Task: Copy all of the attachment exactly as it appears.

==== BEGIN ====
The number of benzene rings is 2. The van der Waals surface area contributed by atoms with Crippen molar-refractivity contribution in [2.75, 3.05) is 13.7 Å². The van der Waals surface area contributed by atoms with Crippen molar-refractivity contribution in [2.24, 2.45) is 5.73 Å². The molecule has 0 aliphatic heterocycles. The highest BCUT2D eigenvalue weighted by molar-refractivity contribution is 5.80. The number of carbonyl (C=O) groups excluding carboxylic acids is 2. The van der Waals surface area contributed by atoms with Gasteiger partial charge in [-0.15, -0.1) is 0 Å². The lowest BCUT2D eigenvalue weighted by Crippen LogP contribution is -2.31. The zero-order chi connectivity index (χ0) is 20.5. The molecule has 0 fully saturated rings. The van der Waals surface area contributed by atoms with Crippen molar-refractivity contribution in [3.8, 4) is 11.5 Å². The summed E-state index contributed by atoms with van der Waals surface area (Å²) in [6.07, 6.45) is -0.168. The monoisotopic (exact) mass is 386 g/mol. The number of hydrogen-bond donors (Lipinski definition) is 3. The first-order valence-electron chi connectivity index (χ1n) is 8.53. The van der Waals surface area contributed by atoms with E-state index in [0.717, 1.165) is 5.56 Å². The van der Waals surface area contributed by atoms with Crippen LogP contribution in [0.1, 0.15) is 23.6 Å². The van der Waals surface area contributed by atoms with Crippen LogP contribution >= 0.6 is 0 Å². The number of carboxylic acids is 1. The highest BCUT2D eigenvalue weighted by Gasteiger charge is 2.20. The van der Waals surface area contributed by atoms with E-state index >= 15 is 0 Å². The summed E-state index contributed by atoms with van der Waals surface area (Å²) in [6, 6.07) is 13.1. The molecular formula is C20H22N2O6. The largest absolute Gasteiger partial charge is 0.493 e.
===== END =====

The number of benzene rings is 2. The van der Waals surface area contributed by atoms with Crippen molar-refractivity contribution in [2.75, 3.05) is 13.7 Å². The van der Waals surface area contributed by atoms with Crippen molar-refractivity contribution in [2.24, 2.45) is 5.73 Å². The molecule has 0 aliphatic heterocycles. The highest BCUT2D eigenvalue weighted by molar-refractivity contribution is 5.80. The number of carbonyl (C=O) groups excluding carboxylic acids is 2. The van der Waals surface area contributed by atoms with Gasteiger partial charge in [-0.15, -0.1) is 0 Å². The lowest BCUT2D eigenvalue weighted by Crippen LogP contribution is -2.31. The zero-order chi connectivity index (χ0) is 20.5. The molecule has 0 fully saturated rings. The van der Waals surface area contributed by atoms with Crippen molar-refractivity contribution in [3.8, 4) is 11.5 Å². The summed E-state index contributed by atoms with van der Waals surface area (Å²) in [6.07, 6.45) is -0.168. The monoisotopic (exact) mass is 386 g/mol. The number of hydrogen-bond donors (Lipinski definition) is 3. The first-order valence-electron chi connectivity index (χ1n) is 8.53. The van der Waals surface area contributed by atoms with E-state index in [0.717, 1.165) is 5.56 Å². The van der Waals surface area contributed by atoms with Crippen LogP contribution in [0.1, 0.15) is 23.6 Å². The van der Waals surface area contributed by atoms with Crippen LogP contribution >= 0.6 is 0 Å². The number of carboxylic acids is 1. The highest BCUT2D eigenvalue weighted by Gasteiger charge is 2.20. The van der Waals surface area contributed by atoms with E-state index >= 15 is 0 Å². The summed E-state index contributed by atoms with van der Waals surface area (Å²) in [6, 6.07) is 13.1. The molecular formula is C20H22N2O6. The largest absolute Gasteiger partial charge is 0.493 e.